The response will be provided through the "Response" section of the CNF and sent to the claimant via the Portal. If the response is anything other than an admission of liability then the claim leaves the Portal. A denial of liability must be supported by the reasons for denial.
If the claim falls out of the Portal then the usual pre-action protocols apply and the CNF is treated as the letter of claim and the time limits begin from the initial acknowledgement of the claim by the defendant or insurer.
This process is known as Stage 1 and is possibly the most important stage as the key decision on liability has to be made at this time.
Defendants must also register the claim with the Compensation Recovery Unit, which works with employers and insurers to recover amounts of social security benefits and costs incurred by NHS hospitals and Ambulance Trusts as a result of the personal injury during the Stage 1 process.
If liability has been admitted and the defendant is handling the claim in- house, the Portal can be used to deal with settlement of the claim quickly and cheaply.
The defendant is under an obligation in EL claims to provide details of loss of earnings within 20 working days of the admission of liability.
The claimant is obliged to provide evidence in support of the claim for damages, including any medical evidence and evidence in support of special damages. This is described as the Stage 2 Settlement pack and it must include:
This must be sent within 15 working days of approval of the final medical report and/or any non-medical report.
The defendant upon receipt of the settlement pack must pay Stage 1 fixed costs to the claimant.
Upon receipt of the Stage 2 Pack, the defendant has 15 days to make an offer of settlement or agree the offer made by the claimant. There is then a further 20 days for negotiations between the parties. Any counter offer made by the defendant must explain any reductions made in respect of damages to focus the parties on areas of disagreement.
If settlement is agreed the defendant must pay the agreed damages along with Stage 1(if not already paid) and Stage 2 fixed costs and agreed disbursements within 10 days of the agreement.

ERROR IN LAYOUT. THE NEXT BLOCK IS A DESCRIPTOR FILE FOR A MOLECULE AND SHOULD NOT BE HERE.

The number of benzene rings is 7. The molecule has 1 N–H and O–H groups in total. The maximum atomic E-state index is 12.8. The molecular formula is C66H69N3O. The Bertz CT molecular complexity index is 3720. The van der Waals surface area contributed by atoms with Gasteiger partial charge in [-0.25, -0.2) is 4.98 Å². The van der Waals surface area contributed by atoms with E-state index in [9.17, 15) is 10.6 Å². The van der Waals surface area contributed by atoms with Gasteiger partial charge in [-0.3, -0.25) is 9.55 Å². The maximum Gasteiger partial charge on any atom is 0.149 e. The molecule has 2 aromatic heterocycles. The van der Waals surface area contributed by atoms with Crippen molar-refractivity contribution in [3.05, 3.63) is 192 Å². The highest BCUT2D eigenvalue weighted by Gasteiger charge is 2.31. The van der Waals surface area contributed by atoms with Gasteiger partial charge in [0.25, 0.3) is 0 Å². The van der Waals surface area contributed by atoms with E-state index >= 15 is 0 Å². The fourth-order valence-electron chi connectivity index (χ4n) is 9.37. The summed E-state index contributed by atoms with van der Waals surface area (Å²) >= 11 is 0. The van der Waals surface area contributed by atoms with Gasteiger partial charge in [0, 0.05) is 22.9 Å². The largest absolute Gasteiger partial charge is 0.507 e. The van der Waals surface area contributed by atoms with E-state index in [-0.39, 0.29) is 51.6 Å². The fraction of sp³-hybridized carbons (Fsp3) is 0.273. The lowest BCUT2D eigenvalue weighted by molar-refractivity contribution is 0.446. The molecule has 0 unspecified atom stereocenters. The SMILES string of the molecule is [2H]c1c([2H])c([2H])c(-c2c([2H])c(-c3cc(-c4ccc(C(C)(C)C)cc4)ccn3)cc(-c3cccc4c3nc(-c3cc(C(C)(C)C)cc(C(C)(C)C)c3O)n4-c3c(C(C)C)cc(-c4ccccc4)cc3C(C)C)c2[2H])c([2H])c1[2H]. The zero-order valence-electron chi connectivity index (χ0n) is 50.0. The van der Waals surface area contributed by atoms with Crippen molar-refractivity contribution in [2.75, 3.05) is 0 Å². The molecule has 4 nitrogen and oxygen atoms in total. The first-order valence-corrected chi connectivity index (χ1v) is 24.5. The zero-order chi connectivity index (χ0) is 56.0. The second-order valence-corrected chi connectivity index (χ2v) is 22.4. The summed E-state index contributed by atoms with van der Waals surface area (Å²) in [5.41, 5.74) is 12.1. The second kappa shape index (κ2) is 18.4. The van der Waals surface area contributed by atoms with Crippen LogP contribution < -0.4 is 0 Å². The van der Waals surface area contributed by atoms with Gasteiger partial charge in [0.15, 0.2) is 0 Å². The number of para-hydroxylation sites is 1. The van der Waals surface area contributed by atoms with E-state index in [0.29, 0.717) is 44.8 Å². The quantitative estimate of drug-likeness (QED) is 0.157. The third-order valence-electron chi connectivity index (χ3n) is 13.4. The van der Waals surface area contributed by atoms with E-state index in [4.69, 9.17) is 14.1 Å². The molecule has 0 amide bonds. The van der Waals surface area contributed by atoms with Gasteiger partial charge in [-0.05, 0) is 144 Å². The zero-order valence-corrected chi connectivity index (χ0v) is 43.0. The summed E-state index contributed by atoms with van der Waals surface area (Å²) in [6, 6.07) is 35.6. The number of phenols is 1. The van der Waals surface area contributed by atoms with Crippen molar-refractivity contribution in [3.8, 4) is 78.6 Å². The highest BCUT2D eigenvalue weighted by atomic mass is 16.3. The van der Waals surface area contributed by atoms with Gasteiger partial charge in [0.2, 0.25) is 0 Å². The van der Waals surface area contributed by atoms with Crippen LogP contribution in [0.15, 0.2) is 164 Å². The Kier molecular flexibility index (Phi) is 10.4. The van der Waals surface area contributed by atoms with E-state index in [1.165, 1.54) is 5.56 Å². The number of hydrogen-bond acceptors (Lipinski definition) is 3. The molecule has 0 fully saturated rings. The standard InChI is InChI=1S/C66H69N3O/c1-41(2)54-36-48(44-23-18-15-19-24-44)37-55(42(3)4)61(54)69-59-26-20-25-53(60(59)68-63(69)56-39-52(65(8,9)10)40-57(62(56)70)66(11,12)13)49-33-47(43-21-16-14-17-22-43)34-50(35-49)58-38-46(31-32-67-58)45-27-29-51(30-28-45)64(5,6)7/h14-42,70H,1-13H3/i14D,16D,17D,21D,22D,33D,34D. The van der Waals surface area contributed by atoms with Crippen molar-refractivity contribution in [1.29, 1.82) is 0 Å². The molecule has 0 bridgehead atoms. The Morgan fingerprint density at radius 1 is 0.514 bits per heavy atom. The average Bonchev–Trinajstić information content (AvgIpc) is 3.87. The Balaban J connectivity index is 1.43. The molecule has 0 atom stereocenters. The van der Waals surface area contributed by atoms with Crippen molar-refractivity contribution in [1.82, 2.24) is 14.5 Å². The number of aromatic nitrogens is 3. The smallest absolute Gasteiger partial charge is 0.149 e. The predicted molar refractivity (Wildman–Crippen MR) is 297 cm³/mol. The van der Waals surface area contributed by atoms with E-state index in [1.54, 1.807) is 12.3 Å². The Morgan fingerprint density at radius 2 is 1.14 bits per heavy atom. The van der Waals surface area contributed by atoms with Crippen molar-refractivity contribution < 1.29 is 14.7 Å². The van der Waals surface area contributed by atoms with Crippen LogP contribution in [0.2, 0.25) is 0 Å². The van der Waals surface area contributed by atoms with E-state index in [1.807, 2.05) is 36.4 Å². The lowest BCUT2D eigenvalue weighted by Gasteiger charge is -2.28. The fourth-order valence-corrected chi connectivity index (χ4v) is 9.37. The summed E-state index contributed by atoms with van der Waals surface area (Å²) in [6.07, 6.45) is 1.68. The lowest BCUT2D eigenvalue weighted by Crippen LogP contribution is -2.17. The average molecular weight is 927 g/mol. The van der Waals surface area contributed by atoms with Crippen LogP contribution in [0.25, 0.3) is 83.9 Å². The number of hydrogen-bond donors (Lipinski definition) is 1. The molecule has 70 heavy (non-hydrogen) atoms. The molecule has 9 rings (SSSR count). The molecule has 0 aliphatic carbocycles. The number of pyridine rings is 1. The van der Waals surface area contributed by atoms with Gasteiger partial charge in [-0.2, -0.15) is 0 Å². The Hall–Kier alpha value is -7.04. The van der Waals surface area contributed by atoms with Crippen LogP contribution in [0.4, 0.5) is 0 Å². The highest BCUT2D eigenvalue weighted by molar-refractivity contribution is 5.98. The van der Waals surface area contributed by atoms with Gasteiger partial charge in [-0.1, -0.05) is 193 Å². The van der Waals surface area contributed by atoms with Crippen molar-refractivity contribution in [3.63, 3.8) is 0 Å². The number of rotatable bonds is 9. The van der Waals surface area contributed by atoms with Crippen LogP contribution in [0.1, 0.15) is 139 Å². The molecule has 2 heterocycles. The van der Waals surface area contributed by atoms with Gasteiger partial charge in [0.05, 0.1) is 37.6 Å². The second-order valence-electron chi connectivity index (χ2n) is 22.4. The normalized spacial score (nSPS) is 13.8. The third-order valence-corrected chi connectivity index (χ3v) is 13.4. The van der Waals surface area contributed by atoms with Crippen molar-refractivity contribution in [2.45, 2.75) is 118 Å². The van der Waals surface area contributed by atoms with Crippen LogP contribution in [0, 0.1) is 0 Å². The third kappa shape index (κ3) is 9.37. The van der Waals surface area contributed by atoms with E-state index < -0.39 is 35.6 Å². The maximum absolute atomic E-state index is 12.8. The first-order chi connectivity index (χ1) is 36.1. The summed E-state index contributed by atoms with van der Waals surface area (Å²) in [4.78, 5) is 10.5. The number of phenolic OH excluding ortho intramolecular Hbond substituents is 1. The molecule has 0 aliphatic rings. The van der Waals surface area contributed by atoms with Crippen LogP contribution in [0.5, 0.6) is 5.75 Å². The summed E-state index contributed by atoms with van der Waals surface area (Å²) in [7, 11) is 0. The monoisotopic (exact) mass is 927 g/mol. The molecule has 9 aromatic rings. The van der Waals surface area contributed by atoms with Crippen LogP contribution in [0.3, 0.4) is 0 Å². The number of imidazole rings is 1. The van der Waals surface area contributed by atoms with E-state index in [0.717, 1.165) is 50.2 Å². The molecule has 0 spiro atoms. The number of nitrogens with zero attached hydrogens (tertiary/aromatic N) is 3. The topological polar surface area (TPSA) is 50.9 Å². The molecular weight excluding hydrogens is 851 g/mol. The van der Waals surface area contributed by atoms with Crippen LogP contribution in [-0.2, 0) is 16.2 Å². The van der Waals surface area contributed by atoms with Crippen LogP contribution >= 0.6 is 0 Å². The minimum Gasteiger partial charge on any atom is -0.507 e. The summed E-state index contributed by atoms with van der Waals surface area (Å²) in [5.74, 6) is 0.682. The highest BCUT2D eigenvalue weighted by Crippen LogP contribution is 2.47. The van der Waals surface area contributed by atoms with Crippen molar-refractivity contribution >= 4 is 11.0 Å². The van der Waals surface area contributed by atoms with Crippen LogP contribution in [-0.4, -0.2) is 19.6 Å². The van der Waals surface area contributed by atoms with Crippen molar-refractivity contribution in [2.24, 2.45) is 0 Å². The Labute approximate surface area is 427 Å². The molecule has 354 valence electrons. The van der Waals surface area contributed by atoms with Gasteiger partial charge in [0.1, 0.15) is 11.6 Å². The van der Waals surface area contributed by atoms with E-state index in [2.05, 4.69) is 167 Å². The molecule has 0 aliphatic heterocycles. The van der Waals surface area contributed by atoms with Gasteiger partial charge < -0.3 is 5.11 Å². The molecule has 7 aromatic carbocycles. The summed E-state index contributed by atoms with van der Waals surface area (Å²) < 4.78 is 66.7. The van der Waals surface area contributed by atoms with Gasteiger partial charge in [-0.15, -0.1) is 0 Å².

As with Stage 1, if time limits are not adhered to the claim can be taken out of the Portal and there are increased cost consequences.
Within Stage 2, the claimant can seek additional medical report if necessary and non-medical experts can be instructed if required to value the claim.
If a further medical report is necessary an interim payment can be requested by the claimant via an Interim Settlement Pack (ISP) to the defendant, in support of the request and the protocol process be stayed for a suitable period.
The claimant will indicate in the SIP the value of the interim payment that is being sought along with evidence in support. A payment of £1,000 is presumed to be in relation to general damages only and any amount over this sum is in relation to special damages.
Where the payment is for £1,000, payment must be made within 10 days of receiving the ISP and with any payment greater than £1,000 within 15 days – if this payment is to be delayed, there must be an explanation from the Defendant must explain why.
There can be more than one interim payment in respect of claims valued at greater than £10,000.
If interim payments are not made within the time limit, then the claim falls out of the Portal and the claimant can start proceedings and make application for an interim payment in the normal way.
Similarly if the claimant does not agree the amount provided in the interim payment they are able to issue proceedings and apply for interim payment. If no award is made or it is equal to that offered by the defendant, only Stage 2 costs are awarded for the application.
At the Stage 2 period there are numerous possibilities for the claim to fall out of the Portal. Most of these are in relation to the defendant failing to comply with time limits.
If the parties cannot agree settlement within the negotiation period, then the claimant will send a Court Proceedings Pack (CPP) to the defendant.
The CPP must include the claimant's final schedule of losses and the defendant's counter schedule along with the comments made by both parties. It also includes the final offer of settlement made by both parties.
The defendant must check the CPP and if any amendments are to be made they must be conveyed to the claimant within five days. The CPP should be returned to the claimant with the name and address of legal representatives, if they are nominated to accept service.
Within 15 days of receiving the CPP, the defendant must pay to the claimant:-
If this procedure is not complied with, the claimant can give notice that they are to issue proceedings and that the matter is no longer within the Portal.
UK government plans to revamp holiday pay calculation for part-year workers